In experiments conducted in lab dishes, researchers found that this anemone's venom kills human lung and breast cancer cells by inducing the cells to undergo apoptosis, or programmed cell death. Furthermore, the sea anemone's venom also helped control cell cycle progression in these cancer cells, limiting the uncontrollable growth that is characteristic of cancer cells. More research is needed to determine how exactly the venom exerts these effects, and whether a drug based on this venom would work the same in people, the researchers said.

4. Scorpions' stingers

Credit: JAdams1776/Wikimedia Commons

The scorpion's tail ends in a telson, or stinger, which the scorpion uses to inject its prey with a venom that can paralyze or kill. But in a 2013 review in the journal Molecular Aspects of Inflammation, researchers suggested that a drug based on the venom could one day also be used to treat people with autoimmune diseases.

Many autoimmune conditions develop when the body loses the ability to regulate certain controls of the immune system, which then attacks the body's own tissues. Scorpion venom contains compounds that could stop this response by inhibiting certain potassium channels in cells, preventing inflammation. Working via a similar method, the venom could also have applications in preventing the rejection of donated organs, the study noted. [9 Most Interesting Organ Transplants]

5. Cone snails' barbs

Credit: Abdecoral/Pixabay

Cone snails are sea snails that, depending on their size, prey on small fish or marine worms. The snails use a needle-like barbed "tooth" that contains venom, and shoots out and paralyzes their prey. But their venom actually has therapeutic properties as well: Researchers have developed a painkiller called Prialt, which is 1,000 times more powerful than morphine, from cone snail venom.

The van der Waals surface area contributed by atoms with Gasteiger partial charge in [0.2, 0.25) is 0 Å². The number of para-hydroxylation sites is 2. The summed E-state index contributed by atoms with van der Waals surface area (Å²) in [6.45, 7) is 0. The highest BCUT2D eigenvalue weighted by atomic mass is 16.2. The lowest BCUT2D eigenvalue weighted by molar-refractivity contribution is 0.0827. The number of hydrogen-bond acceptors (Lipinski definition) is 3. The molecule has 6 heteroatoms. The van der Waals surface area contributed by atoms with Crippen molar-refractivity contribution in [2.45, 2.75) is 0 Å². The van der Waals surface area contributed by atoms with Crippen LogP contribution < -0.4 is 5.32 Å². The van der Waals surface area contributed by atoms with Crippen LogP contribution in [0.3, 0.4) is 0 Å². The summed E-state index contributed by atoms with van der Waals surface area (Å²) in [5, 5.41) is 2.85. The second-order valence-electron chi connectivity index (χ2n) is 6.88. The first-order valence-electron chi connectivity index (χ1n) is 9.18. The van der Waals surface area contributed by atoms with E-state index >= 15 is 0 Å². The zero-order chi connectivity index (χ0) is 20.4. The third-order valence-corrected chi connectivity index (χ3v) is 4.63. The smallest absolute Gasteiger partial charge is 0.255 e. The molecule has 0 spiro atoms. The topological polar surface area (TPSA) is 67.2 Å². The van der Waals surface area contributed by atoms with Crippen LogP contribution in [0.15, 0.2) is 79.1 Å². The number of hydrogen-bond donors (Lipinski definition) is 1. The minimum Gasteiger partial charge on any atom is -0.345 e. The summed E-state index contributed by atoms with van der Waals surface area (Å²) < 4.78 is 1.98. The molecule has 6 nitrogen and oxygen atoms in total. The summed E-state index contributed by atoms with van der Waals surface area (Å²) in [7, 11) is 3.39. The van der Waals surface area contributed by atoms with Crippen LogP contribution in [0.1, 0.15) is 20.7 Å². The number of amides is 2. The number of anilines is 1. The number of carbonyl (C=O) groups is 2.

The drug is a synthetic form of a peptide found in the venom and was approved by the FDA in 2004. However, it has to be directly injected into the spinal column, because it cannot cross the blood-brain barrier, meaning that if the drug is taken orally or even injected into the bloodstream, it cannot enter the brain.

However, a 2015 study in the journal Nature showed how certain carrier molecules could help Prialt cross the blood-brain barrier. This might mean that, eventually, Prialt will become easier to administer, perhaps even being produced in pill form.

6. Centipedes' fangs


Large centipedes, such as those in the order Scolopendromorpha and the family Scolopendridae, have venomous fangs located on their first pair of legs. They use these fangs to defend themselves against predators and capture prey that can include rats, amphibians and even some reptiles. But this venom may have a number of medical uses as well, a 2015 review in the journal Toxins showed. So far, about 50 compounds in centipede venom have been found to have pharmacological properties, the researchers wrote.

For example, a drug based on centipede venom could be used as a local anesthetic to dull pain, as an anticonvulsant to treat epilepsy or as a potential antibiotic. However, these possibilities, which are based on discoveries such as inhibitors or microbial properties in the venom, require further research before the venom could be used clinically, researchers said. [No Creepy Crawlies Here: Gallery of the Cutest Bugs]

7. Leeches' teeth

Credit: GlebK/Wikimedia Commons

The leech Hirudo medicinalis [pictured above] has about 100 tiny, sharp teeth that it uses to dig into a host, before it injects compounds that reduce pain and prevent blood from coagulating. The leech's venom, called hirudin, is produced in the animal's salivary glands.

In a 2016 study published in the journal Molecular Genetics and Genomics, researchers dove into the many genes of the leech that encode compounds within hirudin, and showed that leeches can actually express numerous types of the venom. A drug based on the compounds in hirudin could have therapeutic use, for example, in treating varicose veins or increasing circulation, the study authors said.

Top image: A scorpion's stinger. Credit: Brent Bristol/Flickr, CC BY-NC-ND 2.0.

[Source: Live Science. Edited. Some images added.]